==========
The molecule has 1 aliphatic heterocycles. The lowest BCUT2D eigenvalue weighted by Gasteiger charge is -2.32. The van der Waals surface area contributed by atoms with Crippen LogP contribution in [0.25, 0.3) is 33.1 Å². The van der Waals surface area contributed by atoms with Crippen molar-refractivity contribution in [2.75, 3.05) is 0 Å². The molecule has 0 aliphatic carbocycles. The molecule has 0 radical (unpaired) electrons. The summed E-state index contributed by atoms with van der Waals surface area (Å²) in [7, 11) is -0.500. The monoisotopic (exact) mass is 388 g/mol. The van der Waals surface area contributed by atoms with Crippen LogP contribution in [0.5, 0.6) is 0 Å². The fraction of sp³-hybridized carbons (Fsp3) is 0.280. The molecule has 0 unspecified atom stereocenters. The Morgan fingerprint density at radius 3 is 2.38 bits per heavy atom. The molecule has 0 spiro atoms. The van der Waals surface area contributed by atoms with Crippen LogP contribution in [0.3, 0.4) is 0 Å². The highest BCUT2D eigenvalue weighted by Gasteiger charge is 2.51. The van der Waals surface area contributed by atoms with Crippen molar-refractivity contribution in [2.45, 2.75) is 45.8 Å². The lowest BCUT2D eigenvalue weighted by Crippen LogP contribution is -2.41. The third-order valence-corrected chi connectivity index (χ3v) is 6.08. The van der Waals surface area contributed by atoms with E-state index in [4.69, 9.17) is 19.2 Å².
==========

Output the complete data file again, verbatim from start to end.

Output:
The molecule has 1 aliphatic heterocycles. The lowest BCUT2D eigenvalue weighted by Gasteiger charge is -2.32. The van der Waals surface area contributed by atoms with Crippen LogP contribution in [0.25, 0.3) is 33.1 Å². The van der Waals surface area contributed by atoms with Crippen molar-refractivity contribution in [2.75, 3.05) is 0 Å². The molecule has 0 aliphatic carbocycles. The molecule has 0 radical (unpaired) electrons. The summed E-state index contributed by atoms with van der Waals surface area (Å²) in [7, 11) is -0.500. The monoisotopic (exact) mass is 388 g/mol. The van der Waals surface area contributed by atoms with Crippen LogP contribution in [0.5, 0.6) is 0 Å². The fraction of sp³-hybridized carbons (Fsp3) is 0.280. The molecule has 0 unspecified atom stereocenters. The Morgan fingerprint density at radius 3 is 2.38 bits per heavy atom. The molecule has 0 spiro atoms. The van der Waals surface area contributed by atoms with Crippen LogP contribution in [0.3, 0.4) is 0 Å². The highest BCUT2D eigenvalue weighted by Gasteiger charge is 2.51. The van der Waals surface area contributed by atoms with Crippen molar-refractivity contribution in [2.45, 2.75) is 45.8 Å². The lowest BCUT2D eigenvalue weighted by Crippen LogP contribution is -2.41. The third-order valence-corrected chi connectivity index (χ3v) is 6.08. The van der Waals surface area contributed by atoms with E-state index in [4.69, 9.17) is 19.2 Å².